The Rise of Social Atrophy
What is social atrophy, and how can we prevent or heal it?
Posted May 04, 2020
On Twitter, people are declaring that when this time is over, they are going to hug every human being they see, in long, enfolding hugs, immersing themselves and their recipients in the power of human touch to connect, transform, lift, and feel better. A disease we’re not immune to has at long last woken up our lonely society to creeping social atrophy.
“As human beings, we have an innate need to be connected to one another. It's the same as when I'm thirsty; it means I need water. When I'm not around people, I feel lonely because I need to be with people.” (Dr. Alice Chen on CBC's Tapestry, 1 May 2020)
I was never one for hugs. Even as a baby, I bent away from them. As an adult, with neck and shoulder injuries from car crashes, hugs pained me. Touch flamed my skin and lit up lines of muscle pain that blossomed into headaches. It was just as well I didn’t like hugs. Yet suddenly, one day, years after my brain injury, a yearning for a hug rose up in me. I think it came out of the same impetus that’s driving Twitter declarations of hugs to everyone and anyone: complete abandonment.
It’s one thing to announce to a friend or family member that you’re busy and can't talk when you’re able to rush through breakfast with your kids, hold multiple phone calls throughout the day, hang out at the cereal bar with your colleagues for a couple of minutes, watch television on your iPad and grind through emails while you sense the close presence of your spouse washing up the dishes. It’s quite another to have a disease wrench you away from those same friends and family you’re too busy for and closet you up with your spouse or kids — or none. Gone is the option to hug, touch, see their faces.
“Reading facial expressions is one of the key ways we interact with and understand others, and the widespread use of face masks interferes with our ability to connect. . . . ‘There was a team of doctors who printed out a whole sheet for their patients. And it had pictures of each of them and a little bit about them and they said, 'We know this is really scary. You can't see our faces and we can't see yours. But this is who we are. This is [what] we actually look like.’
This effort by doctors to build meaningful connections with their patients, despite being hidden behind face masks, is ideal."
Dr. Chen elaborated more on the dangers of this time leading to social atrophy.
“If we're out of practice, if we're not around people enough, then we can get very sucked into our own worlds and lose our ability to connect with people”
A downward loop begins when we become separated from other human beings. Separation leads to loneliness; loneliness drives curling into oneself; curling in leads to others walking away; being abandoned leads to further loneliness. Whether that separation is chosen from idolizing busyness and labeling people as needy who ask for connection or is imposed by illness or catastrophic injuries like brain injury, it still leads to loneliness and social atrophy.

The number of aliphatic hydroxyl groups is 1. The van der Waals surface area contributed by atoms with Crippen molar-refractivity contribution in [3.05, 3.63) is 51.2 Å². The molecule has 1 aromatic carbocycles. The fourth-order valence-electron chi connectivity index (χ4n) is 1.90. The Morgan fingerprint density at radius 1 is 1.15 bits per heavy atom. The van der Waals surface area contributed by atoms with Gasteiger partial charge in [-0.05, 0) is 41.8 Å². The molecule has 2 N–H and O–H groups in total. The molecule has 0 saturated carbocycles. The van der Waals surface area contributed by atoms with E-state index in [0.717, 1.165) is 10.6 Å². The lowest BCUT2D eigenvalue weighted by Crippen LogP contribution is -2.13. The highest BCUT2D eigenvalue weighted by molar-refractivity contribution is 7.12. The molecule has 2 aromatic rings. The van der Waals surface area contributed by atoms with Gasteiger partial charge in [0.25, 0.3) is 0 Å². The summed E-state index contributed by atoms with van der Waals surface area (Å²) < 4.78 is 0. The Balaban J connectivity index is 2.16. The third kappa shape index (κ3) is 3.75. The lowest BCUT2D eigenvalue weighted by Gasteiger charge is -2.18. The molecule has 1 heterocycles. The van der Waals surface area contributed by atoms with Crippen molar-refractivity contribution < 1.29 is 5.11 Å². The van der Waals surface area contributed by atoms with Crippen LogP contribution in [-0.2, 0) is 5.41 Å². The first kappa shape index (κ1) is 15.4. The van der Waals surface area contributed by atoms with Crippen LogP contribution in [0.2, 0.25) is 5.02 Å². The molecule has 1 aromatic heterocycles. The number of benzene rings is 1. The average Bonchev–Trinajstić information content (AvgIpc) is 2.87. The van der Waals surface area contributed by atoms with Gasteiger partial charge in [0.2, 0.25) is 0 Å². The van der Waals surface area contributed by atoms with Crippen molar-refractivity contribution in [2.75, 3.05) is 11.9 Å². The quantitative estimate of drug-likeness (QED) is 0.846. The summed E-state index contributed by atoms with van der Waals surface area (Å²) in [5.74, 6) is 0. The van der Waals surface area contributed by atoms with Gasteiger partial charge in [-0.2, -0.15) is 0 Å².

I sometimes look back on my pre-injury life and marvel at the ease with which I invited people over, arranged big celebrations, or hung out with others. I didn’t worry about catching germs — back then my immune system knew what to do with them. That worry-free existence of easy sociability no longer exists within me because brain injury and abandonment lead to social atrophy.
But I think social atrophy also crept into those around me. It’s just that until extreme health measures forced everyone apart, nobody paid much heed. People accepted the myth of busyness, fuelled by the idea that individuals succeed on their own while denying the sadness within such an artificial life.
This wildfire disease scorching its way around the world, has burned that myth and that idea to the ground and revealed we are built for collaboration and connection. Busyness serves only the ego. Labeling justifies our self-injuring selfishness. Individuals never succeed alone. They launch off a support scaffold built by many from acquaintances to loved ones.
Now, suddenly, so many understand nothing can substitute for relationships. Not the “I’m too busy to talk, maybe next week,” nor the clinging to beliefs that only failures ask for help.
Dr. Chen presented four pillars of staying socially healthy and avoiding atrophy. I’d say Western society long ago embraced social atrophy; her pillars are more a way to climb out of atrophy.
- Connect with one person every day for at least 15 minutes.
- Connect with people deeply so that conversation can naturally dive into depths of sharing and thus increase points of connection.
- Volunteer in a way that’s natural to you. And learn to ask for help.
- Practice solitude, to learn self-reflection.
I'd add a fifth pillar to reclaim our true social natures of collaboration, hanging out, deep conversation, and making ourselves available to help and ask for help.
- Reach in. Everyone knows someone who was struggling long before this time, someone whom you may have said, “Call me if you need anything,” then hearing nothing, figured they needed nothing. They didn’t call because it’s difficult to keep asking to accommodate their needs so as to help them when the busyness and labeling songs reject, leaving them in desperate straits. Today, reach in to know the person, think about them, listen to their story, and help. And in reaching in, you can participate in their success as you help them rebuild.
Isn’t that the ultimate high? Being part of each other’s success? Happiness bubbles up out of you and flows into others in those moments. And heals our divisions.
Copyright ©2020 Shireen Anne Jeejeebhoy. May not be reprinted or reposted without permission.
Murthy, Vivek H. (2020). Together: The Healing Power of Human Connection in a Sometimes Lonely World. Harper Wave.